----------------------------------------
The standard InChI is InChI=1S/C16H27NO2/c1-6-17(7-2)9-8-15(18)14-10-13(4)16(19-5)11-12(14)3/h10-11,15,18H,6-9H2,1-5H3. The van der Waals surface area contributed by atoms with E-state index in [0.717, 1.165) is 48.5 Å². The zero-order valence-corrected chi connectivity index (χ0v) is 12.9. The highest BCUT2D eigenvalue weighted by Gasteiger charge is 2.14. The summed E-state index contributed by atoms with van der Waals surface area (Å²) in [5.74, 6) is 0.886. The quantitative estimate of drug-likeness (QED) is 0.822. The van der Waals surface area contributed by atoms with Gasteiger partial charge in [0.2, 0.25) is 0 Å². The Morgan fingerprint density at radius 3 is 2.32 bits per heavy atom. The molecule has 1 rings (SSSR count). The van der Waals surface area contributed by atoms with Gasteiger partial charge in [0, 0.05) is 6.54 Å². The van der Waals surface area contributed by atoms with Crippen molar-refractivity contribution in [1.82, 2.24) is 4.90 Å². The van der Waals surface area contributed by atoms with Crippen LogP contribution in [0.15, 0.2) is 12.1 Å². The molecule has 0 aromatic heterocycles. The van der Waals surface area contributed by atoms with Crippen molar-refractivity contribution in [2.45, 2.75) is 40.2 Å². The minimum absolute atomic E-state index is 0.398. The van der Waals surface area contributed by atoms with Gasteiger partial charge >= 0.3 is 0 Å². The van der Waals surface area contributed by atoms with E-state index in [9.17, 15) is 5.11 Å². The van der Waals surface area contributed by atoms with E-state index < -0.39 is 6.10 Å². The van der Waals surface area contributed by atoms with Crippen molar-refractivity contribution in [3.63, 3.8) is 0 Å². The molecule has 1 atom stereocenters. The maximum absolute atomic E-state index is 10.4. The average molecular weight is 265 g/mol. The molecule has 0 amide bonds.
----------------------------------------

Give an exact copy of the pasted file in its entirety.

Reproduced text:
The standard InChI is InChI=1S/C16H27NO2/c1-6-17(7-2)9-8-15(18)14-10-13(4)16(19-5)11-12(14)3/h10-11,15,18H,6-9H2,1-5H3. The van der Waals surface area contributed by atoms with E-state index in [0.717, 1.165) is 48.5 Å². The zero-order valence-corrected chi connectivity index (χ0v) is 12.9. The highest BCUT2D eigenvalue weighted by Gasteiger charge is 2.14. The summed E-state index contributed by atoms with van der Waals surface area (Å²) in [5.74, 6) is 0.886. The quantitative estimate of drug-likeness (QED) is 0.822. The van der Waals surface area contributed by atoms with Gasteiger partial charge in [0.2, 0.25) is 0 Å². The Morgan fingerprint density at radius 3 is 2.32 bits per heavy atom. The molecule has 1 rings (SSSR count). The van der Waals surface area contributed by atoms with Gasteiger partial charge in [0, 0.05) is 6.54 Å². The van der Waals surface area contributed by atoms with Crippen molar-refractivity contribution in [1.82, 2.24) is 4.90 Å². The van der Waals surface area contributed by atoms with Crippen LogP contribution in [0.15, 0.2) is 12.1 Å². The molecule has 0 aromatic heterocycles. The van der Waals surface area contributed by atoms with Crippen molar-refractivity contribution in [2.45, 2.75) is 40.2 Å². The minimum absolute atomic E-state index is 0.398. The van der Waals surface area contributed by atoms with Gasteiger partial charge >= 0.3 is 0 Å². The van der Waals surface area contributed by atoms with E-state index in [9.17, 15) is 5.11 Å². The van der Waals surface area contributed by atoms with E-state index < -0.39 is 6.10 Å². The van der Waals surface area contributed by atoms with Crippen molar-refractivity contribution in [3.63, 3.8) is 0 Å². The molecule has 1 atom stereocenters. The maximum absolute atomic E-state index is 10.4. The average molecular weight is 265 g/mol. The molecule has 0 amide bonds.